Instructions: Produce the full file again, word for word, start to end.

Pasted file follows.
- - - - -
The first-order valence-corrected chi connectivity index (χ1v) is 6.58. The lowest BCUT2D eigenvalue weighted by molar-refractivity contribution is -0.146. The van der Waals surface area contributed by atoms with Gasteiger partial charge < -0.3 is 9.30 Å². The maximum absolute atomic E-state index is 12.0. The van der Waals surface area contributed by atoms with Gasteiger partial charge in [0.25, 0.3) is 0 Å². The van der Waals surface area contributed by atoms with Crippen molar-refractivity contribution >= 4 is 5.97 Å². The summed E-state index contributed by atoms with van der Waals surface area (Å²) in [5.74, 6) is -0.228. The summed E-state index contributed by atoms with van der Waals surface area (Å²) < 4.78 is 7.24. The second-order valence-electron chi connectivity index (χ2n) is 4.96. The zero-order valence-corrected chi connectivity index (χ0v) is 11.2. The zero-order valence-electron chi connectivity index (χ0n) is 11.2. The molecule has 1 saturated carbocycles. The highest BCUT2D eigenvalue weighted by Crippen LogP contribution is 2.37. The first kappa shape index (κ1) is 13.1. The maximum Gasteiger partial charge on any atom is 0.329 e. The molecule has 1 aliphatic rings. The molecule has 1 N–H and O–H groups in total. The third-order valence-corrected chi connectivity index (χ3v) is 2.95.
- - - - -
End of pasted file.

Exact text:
The first-order valence-corrected chi connectivity index (χ1v) is 6.58. The lowest BCUT2D eigenvalue weighted by molar-refractivity contribution is -0.146. The van der Waals surface area contributed by atoms with Gasteiger partial charge < -0.3 is 9.30 Å². The maximum absolute atomic E-state index is 12.0. The van der Waals surface area contributed by atoms with Gasteiger partial charge in [0.25, 0.3) is 0 Å². The van der Waals surface area contributed by atoms with Crippen molar-refractivity contribution >= 4 is 5.97 Å². The summed E-state index contributed by atoms with van der Waals surface area (Å²) in [5.74, 6) is -0.228. The summed E-state index contributed by atoms with van der Waals surface area (Å²) < 4.78 is 7.24. The second-order valence-electron chi connectivity index (χ2n) is 4.96. The zero-order valence-corrected chi connectivity index (χ0v) is 11.2. The zero-order valence-electron chi connectivity index (χ0n) is 11.2. The molecule has 1 saturated carbocycles. The highest BCUT2D eigenvalue weighted by Crippen LogP contribution is 2.37. The first kappa shape index (κ1) is 13.1. The maximum Gasteiger partial charge on any atom is 0.329 e. The molecule has 1 aliphatic rings. The molecule has 1 N–H and O–H groups in total. The third-order valence-corrected chi connectivity index (χ3v) is 2.95.